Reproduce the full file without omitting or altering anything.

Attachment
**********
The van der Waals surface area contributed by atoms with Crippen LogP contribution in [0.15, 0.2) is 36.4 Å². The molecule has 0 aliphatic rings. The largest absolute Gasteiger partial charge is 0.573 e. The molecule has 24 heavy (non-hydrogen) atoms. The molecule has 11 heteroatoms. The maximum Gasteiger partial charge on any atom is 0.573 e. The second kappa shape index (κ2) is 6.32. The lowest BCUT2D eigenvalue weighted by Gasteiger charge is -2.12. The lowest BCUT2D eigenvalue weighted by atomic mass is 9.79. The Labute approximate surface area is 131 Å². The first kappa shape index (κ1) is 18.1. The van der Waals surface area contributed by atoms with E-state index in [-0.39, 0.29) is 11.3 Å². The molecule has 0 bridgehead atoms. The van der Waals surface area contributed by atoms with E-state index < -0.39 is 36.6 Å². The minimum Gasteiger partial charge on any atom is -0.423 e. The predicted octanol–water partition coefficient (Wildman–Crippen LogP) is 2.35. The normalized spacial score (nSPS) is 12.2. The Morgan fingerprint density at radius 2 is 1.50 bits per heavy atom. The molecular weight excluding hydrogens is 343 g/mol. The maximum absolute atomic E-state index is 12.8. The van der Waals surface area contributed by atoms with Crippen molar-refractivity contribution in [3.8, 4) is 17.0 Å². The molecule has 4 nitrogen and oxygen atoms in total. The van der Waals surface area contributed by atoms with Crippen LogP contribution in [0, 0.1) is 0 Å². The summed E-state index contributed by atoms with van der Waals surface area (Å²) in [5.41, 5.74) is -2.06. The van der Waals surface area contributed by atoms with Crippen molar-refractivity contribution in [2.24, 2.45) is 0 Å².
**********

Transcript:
The van der Waals surface area contributed by atoms with Crippen LogP contribution in [0.15, 0.2) is 36.4 Å². The molecule has 0 aliphatic rings. The largest absolute Gasteiger partial charge is 0.573 e. The molecule has 24 heavy (non-hydrogen) atoms. The molecule has 11 heteroatoms. The maximum Gasteiger partial charge on any atom is 0.573 e. The second kappa shape index (κ2) is 6.32. The lowest BCUT2D eigenvalue weighted by Gasteiger charge is -2.12. The lowest BCUT2D eigenvalue weighted by atomic mass is 9.79. The Labute approximate surface area is 131 Å². The first kappa shape index (κ1) is 18.1. The van der Waals surface area contributed by atoms with E-state index in [-0.39, 0.29) is 11.3 Å². The molecule has 0 bridgehead atoms. The van der Waals surface area contributed by atoms with E-state index < -0.39 is 36.6 Å². The minimum Gasteiger partial charge on any atom is -0.423 e. The predicted octanol–water partition coefficient (Wildman–Crippen LogP) is 2.35. The normalized spacial score (nSPS) is 12.2. The Morgan fingerprint density at radius 2 is 1.50 bits per heavy atom. The molecular weight excluding hydrogens is 343 g/mol. The maximum absolute atomic E-state index is 12.8. The van der Waals surface area contributed by atoms with Crippen molar-refractivity contribution in [3.8, 4) is 17.0 Å². The molecule has 4 nitrogen and oxygen atoms in total. The van der Waals surface area contributed by atoms with Crippen LogP contribution in [0, 0.1) is 0 Å². The summed E-state index contributed by atoms with van der Waals surface area (Å²) in [5.41, 5.74) is -2.06. The van der Waals surface area contributed by atoms with Crippen molar-refractivity contribution in [2.24, 2.45) is 0 Å².